Fax and mobile
Technology such as e-mail, fax and mobile phones means that we have lost our sense of tangible communication. The irony being, that we created these tools to improve and broaden our communication levels, yet in doing so it we are becoming more and more isolated as we no longer feel the need to meet other human beings face to face. This leads to the suggestion that we may have lost our sense of traditionalism.
Before modernity, tradition implied that of religion and kinship, therefore, has this been lost through our progression? Giddens believes that although we may have lost historical tradition it does not disappear in modernity. Traditional societies are informed by belief in established, timeless orders. Therefore, although we may have lost traditions of the past, we have now created new ones based on our belief in ‘traditional legitimate authority’, which comes from “personal loyalty which results from common upbringing” (Max Weber)
Although our ability to progress and better ourselves is seen as a gain, it can also lead to the loss of gratitude an contentment leading to greed and emptiness. Since the enlightenment the authenticity of religion has been questioned by the rise of science. For example, people in post-modern societies seek forfillment in people, spirituality and religion, something which has been tainted in the western world.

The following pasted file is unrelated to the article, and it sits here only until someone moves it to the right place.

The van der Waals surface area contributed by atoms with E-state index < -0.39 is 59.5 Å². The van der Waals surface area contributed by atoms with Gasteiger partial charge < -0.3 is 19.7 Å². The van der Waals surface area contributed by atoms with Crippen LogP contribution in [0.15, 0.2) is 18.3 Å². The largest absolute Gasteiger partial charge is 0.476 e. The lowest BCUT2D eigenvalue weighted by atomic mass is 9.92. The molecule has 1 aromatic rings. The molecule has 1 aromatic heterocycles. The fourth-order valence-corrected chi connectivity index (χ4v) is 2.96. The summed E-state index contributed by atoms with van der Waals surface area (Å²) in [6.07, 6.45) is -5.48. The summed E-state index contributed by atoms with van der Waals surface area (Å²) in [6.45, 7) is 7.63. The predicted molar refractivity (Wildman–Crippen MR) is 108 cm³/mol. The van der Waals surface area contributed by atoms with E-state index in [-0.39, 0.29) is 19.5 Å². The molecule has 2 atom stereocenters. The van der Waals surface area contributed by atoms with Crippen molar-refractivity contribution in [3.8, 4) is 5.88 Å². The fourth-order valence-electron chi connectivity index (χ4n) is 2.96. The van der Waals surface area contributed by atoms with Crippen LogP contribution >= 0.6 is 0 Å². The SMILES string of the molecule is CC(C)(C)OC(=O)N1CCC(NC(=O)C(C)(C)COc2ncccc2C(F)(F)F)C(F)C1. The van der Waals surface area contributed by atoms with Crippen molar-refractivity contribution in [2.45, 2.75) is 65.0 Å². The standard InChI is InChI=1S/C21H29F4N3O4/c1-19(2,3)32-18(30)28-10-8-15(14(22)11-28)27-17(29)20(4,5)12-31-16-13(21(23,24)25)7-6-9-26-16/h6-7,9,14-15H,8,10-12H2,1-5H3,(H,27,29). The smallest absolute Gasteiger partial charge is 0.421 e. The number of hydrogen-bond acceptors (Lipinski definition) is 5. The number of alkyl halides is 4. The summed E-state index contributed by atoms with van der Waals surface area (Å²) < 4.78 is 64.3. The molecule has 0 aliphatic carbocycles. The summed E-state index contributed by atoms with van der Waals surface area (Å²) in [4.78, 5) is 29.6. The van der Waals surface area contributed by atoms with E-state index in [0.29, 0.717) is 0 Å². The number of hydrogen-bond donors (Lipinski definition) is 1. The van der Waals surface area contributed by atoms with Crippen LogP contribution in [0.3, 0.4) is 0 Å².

Modern society embeds a burning desire of ‘want’ upon us, this results in people becoming consumed by the desire to constantly improve and upgrade their lives. Therefore it leads us to question whether we will ever reach a level of complete for forfilment, or is this just an illusion that has come out of a society obsessed with ambition and material desires? The problem being that we are now looking into to empty materialist things to find meaning. We have lost track of where true happiness lies, the love of partner, the sense of security in a community. Do these materialist things really make us happy or do the merely make us crave the next best thing?